Barkley, an NBA star who became a sports analyst after retiring from basketball, unleashed a passionate attack on both political camps in America, accusing Democrats and Republicans of deliberately making people not like each other.
He described what he believes to be the thinking behind the divide-and-conquer strategy: “Hey, let’s make these people not like each other. We don’t live in their neighborhoods, we all got money, let’s make the whites and blacks not like each other, let’s make rich people and poor people not like each other, let’s scramble the middle class.”
Barkley was speaking on Saturday ahead of the NCAA Final Four matchup between Baylor and Houston at Lucas Oil Stadium in Indiana. He was responding to a feature segment that detailed how on April 4, 1968, Robert F. Kennedy broke the news about the assassination of Martin Luther King Jr. to a crowd in Indianapolis.
JFK’s brother called on people to seek compassion and justice rather than anger and revenge, saying the vast majority of Americans, both black and white, want to live in peace with each other, which was the message Barkley said he took away from the speech. Robert F. Kennedy was assassinated two months later.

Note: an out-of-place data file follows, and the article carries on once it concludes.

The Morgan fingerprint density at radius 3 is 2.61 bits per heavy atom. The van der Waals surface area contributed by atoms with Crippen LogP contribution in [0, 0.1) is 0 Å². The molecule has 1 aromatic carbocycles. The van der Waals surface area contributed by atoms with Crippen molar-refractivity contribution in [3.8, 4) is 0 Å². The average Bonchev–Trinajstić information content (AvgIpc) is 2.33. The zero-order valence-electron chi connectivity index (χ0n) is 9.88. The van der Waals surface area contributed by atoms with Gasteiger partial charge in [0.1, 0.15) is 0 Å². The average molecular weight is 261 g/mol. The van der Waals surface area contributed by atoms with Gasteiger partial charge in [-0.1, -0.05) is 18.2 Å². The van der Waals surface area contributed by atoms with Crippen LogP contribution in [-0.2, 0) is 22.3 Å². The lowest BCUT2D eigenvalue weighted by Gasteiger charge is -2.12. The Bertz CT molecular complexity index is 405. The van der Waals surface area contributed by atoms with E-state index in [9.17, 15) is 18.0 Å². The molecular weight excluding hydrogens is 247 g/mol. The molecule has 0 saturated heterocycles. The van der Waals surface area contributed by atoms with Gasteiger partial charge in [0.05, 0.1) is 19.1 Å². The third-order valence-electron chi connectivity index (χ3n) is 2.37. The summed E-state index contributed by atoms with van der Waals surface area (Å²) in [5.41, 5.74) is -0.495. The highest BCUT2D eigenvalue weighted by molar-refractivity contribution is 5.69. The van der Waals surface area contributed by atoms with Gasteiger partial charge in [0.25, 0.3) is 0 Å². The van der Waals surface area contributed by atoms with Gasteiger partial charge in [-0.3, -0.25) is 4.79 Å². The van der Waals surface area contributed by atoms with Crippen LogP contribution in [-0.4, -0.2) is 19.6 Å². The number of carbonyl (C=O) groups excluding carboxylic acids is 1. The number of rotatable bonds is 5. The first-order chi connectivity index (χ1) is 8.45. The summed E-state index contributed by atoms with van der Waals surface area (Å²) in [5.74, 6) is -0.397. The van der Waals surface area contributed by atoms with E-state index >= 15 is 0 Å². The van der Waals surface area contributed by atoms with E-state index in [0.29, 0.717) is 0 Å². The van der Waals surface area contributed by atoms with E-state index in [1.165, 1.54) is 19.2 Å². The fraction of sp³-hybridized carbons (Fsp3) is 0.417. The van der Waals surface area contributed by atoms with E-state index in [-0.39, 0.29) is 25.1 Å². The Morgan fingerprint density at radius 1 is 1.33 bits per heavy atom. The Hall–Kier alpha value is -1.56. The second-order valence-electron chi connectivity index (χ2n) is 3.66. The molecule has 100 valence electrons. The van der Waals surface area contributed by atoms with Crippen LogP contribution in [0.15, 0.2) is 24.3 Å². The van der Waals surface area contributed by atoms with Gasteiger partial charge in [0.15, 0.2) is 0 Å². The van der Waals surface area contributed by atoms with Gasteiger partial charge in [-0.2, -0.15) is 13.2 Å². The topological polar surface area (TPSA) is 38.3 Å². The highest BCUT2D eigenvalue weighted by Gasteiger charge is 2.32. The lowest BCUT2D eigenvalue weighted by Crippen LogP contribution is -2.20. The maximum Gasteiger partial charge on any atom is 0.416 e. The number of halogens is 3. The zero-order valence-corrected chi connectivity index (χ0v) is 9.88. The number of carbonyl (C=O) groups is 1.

Barkley is well-known for being outspoken about current events in both sports and politics. He was an early critic of the ‘defund the police’ movement, arguing that poor black communities would be hit hardest by a spike in crime if there is less policing. “Who are black people supposed to call, Ghostbusters, when we have crime in our neighborhood?” he asked, calling for police and prison reform instead.
The latest takedown quickly went viral, with online commenters split over Barkley’s view of American politics. Many conservatives cheered his analysis of race tensions, while some liberals accused him of ‘bothsiding’ – refusing to lay all the blame on the GOP. Barkley once supported the Republican Party, but apparently became disillusioned with it. In the 2000s, when he was pondering a bid for governor of Alabama, he said he would run as an independent.
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